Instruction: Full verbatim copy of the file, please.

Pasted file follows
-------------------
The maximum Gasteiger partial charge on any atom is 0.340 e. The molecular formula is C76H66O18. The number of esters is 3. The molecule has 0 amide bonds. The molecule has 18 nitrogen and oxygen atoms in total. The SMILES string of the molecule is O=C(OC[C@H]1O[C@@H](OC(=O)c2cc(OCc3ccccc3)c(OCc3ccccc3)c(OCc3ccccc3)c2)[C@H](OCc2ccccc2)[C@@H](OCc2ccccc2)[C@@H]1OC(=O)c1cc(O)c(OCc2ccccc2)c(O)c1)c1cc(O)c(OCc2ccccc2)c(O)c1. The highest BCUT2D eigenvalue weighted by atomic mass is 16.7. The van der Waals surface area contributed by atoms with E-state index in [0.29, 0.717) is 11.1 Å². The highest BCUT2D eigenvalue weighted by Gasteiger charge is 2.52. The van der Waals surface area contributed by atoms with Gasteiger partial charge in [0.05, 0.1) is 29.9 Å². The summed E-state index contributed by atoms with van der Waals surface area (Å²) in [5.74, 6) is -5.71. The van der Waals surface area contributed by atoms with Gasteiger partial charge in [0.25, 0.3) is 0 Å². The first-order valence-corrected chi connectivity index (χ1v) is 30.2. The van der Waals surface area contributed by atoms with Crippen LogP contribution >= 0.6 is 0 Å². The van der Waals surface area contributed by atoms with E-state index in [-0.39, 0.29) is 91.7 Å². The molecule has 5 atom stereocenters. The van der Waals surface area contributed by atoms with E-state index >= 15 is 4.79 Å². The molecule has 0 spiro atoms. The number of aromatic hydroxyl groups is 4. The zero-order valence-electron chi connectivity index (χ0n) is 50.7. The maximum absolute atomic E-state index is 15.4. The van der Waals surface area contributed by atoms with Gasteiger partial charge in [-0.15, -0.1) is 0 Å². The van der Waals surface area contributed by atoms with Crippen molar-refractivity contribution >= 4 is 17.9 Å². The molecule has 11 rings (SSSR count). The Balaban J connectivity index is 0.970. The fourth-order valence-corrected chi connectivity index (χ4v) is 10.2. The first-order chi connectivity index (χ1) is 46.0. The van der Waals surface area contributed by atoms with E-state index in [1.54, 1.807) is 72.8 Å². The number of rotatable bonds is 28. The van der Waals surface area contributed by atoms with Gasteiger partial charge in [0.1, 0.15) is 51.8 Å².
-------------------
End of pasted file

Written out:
The maximum Gasteiger partial charge on any atom is 0.340 e. The molecular formula is C76H66O18. The number of esters is 3. The molecule has 0 amide bonds. The molecule has 18 nitrogen and oxygen atoms in total. The SMILES string of the molecule is O=C(OC[C@H]1O[C@@H](OC(=O)c2cc(OCc3ccccc3)c(OCc3ccccc3)c(OCc3ccccc3)c2)[C@H](OCc2ccccc2)[C@@H](OCc2ccccc2)[C@@H]1OC(=O)c1cc(O)c(OCc2ccccc2)c(O)c1)c1cc(O)c(OCc2ccccc2)c(O)c1. The highest BCUT2D eigenvalue weighted by atomic mass is 16.7. The van der Waals surface area contributed by atoms with E-state index in [0.29, 0.717) is 11.1 Å². The highest BCUT2D eigenvalue weighted by Gasteiger charge is 2.52. The van der Waals surface area contributed by atoms with Gasteiger partial charge in [0.05, 0.1) is 29.9 Å². The summed E-state index contributed by atoms with van der Waals surface area (Å²) in [5.74, 6) is -5.71. The van der Waals surface area contributed by atoms with Gasteiger partial charge in [0.25, 0.3) is 0 Å². The first-order valence-corrected chi connectivity index (χ1v) is 30.2. The van der Waals surface area contributed by atoms with Crippen LogP contribution >= 0.6 is 0 Å². The van der Waals surface area contributed by atoms with E-state index in [-0.39, 0.29) is 91.7 Å². The molecule has 5 atom stereocenters. The van der Waals surface area contributed by atoms with E-state index >= 15 is 4.79 Å². The molecule has 0 spiro atoms. The number of aromatic hydroxyl groups is 4. The zero-order valence-electron chi connectivity index (χ0n) is 50.7. The maximum absolute atomic E-state index is 15.4. The van der Waals surface area contributed by atoms with Gasteiger partial charge in [-0.15, -0.1) is 0 Å². The van der Waals surface area contributed by atoms with Crippen molar-refractivity contribution >= 4 is 17.9 Å². The molecule has 11 rings (SSSR count). The Balaban J connectivity index is 0.970. The fourth-order valence-corrected chi connectivity index (χ4v) is 10.2. The first-order chi connectivity index (χ1) is 46.0. The van der Waals surface area contributed by atoms with E-state index in [1.54, 1.807) is 72.8 Å². The number of rotatable bonds is 28. The van der Waals surface area contributed by atoms with Gasteiger partial charge in [0.1, 0.15) is 51.8 Å².